Starting in 2008, USQCD has explored high performance Dirac solvers in CUDA on NVIDIA GPUs . This effort was initially supported by NSF funding, but has rapidly expanded into a major SciDAC project with the development of the QUDA (QCD in CUDA) library [74, 75, 76], and the rapid deployment of GPU accelerated clusters at Jefferson Laboratory and Fermilab. Our ability to respond rapidly to this new architecture demonstrates the advantage of our clear factorization of Level 3 solvers in the QCD API. At present the QUDA library has expanded to include all Dirac solvers used in QCD (Wilson-Clover, HISQ/asqtad, domain wall and twisted mass). The result has been a dramatic improvement in price/performance for a range of analysis work that is dominated by Dirac solvers. The most recent advance has been the extension of code from single to multiple GPUs. The multiple-GPU codes enables us to analyze the full set of lattices sizes generated by USQCD members with excellent weak scaling. In a paper presented to Super Computing 2011 we demonstrated that we have achieved good strong scaling on up to 256 GPUs for the HISQ/asqtad and Wilson-Clover solvers running on the Edge cluster at LLNL
Dsg, the latest cluster built at FNAL, (upper left) consists of 76 nodes, each with 2.53 GHz dual CPU eight core Intel Xeon ("Westmere") conventional processors, two NVidia M2050 GPU processors, and a QDR fabric. It has a throughput of over 8 TF, depending on the task.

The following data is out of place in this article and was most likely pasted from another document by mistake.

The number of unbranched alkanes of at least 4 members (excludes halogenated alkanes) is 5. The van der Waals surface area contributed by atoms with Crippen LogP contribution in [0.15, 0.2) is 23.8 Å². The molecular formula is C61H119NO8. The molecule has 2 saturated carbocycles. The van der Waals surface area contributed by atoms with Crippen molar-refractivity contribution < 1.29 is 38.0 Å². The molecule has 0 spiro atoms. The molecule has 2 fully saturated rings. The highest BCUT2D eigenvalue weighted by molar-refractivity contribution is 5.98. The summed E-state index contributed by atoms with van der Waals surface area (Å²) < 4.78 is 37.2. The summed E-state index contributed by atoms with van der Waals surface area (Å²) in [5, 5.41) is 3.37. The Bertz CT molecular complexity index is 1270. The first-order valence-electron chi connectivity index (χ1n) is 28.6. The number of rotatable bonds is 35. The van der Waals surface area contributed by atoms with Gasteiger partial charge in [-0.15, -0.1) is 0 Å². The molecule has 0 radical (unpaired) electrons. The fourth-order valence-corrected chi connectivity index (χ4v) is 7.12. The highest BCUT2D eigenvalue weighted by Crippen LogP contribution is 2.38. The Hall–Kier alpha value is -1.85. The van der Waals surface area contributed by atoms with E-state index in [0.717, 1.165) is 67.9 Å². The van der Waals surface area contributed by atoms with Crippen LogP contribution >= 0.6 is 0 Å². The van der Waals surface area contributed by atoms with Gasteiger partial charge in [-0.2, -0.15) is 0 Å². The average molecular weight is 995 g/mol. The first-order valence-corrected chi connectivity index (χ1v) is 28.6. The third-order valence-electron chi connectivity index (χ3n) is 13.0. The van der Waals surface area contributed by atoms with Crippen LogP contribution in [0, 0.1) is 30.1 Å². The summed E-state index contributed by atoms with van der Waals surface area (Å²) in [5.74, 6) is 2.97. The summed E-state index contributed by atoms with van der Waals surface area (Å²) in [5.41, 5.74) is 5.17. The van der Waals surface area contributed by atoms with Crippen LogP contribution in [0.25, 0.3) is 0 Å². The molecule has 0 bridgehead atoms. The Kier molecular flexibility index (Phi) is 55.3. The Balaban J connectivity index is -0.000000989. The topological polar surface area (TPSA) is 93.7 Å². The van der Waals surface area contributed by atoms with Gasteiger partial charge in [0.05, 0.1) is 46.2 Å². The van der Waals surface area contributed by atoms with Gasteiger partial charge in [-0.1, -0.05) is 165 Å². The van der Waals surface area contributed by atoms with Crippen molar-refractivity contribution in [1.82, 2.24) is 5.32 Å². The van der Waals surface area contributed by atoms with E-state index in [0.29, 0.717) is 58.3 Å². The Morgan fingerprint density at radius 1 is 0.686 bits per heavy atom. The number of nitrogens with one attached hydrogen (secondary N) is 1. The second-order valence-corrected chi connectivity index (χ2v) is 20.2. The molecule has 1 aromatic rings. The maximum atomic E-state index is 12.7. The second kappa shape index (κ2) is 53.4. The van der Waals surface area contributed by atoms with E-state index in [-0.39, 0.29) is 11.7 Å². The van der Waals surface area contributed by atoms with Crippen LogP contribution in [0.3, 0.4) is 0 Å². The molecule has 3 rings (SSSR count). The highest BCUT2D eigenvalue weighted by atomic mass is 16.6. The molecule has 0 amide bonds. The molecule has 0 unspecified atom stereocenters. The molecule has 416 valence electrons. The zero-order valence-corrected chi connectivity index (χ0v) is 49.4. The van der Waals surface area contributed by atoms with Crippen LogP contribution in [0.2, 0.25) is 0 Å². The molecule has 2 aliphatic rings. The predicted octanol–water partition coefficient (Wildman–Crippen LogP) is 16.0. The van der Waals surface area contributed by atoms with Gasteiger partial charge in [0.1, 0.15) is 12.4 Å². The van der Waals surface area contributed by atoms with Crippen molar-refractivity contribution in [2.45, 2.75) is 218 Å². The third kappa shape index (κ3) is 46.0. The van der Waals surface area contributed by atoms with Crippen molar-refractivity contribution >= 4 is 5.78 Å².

The latest GPU-accelerated cluster at JLab is 10g (lower left). This cluster consists of 32 host systems, each containing 4 NVIDIA Tesla C2050 GPUs with 3 GBytes of memory per GPU, and 20 host systems, each containing 4 GTX-480 GPUs with 1.5 GBytes of memory per GPU, for a total of 128 Tesla and 80 GTX-480 GPUs. The 10g host systems are dual socket, quad core 2.53 GHz Intel Westmere computers with 48 GBytes of host memory. The hosts are interconnected with either single-data-rate (GTX-480 GPUs) or quad-data-rate (Tesla C2050 GPUs) Infiniband.
Members of USQCD employed directly by the NVIDIA Corporation are working in collaboration with academic members of USQCD to optimize code for Titan, the GPU-based supercomputer at the Oak Ridge Leadership Computing Facility.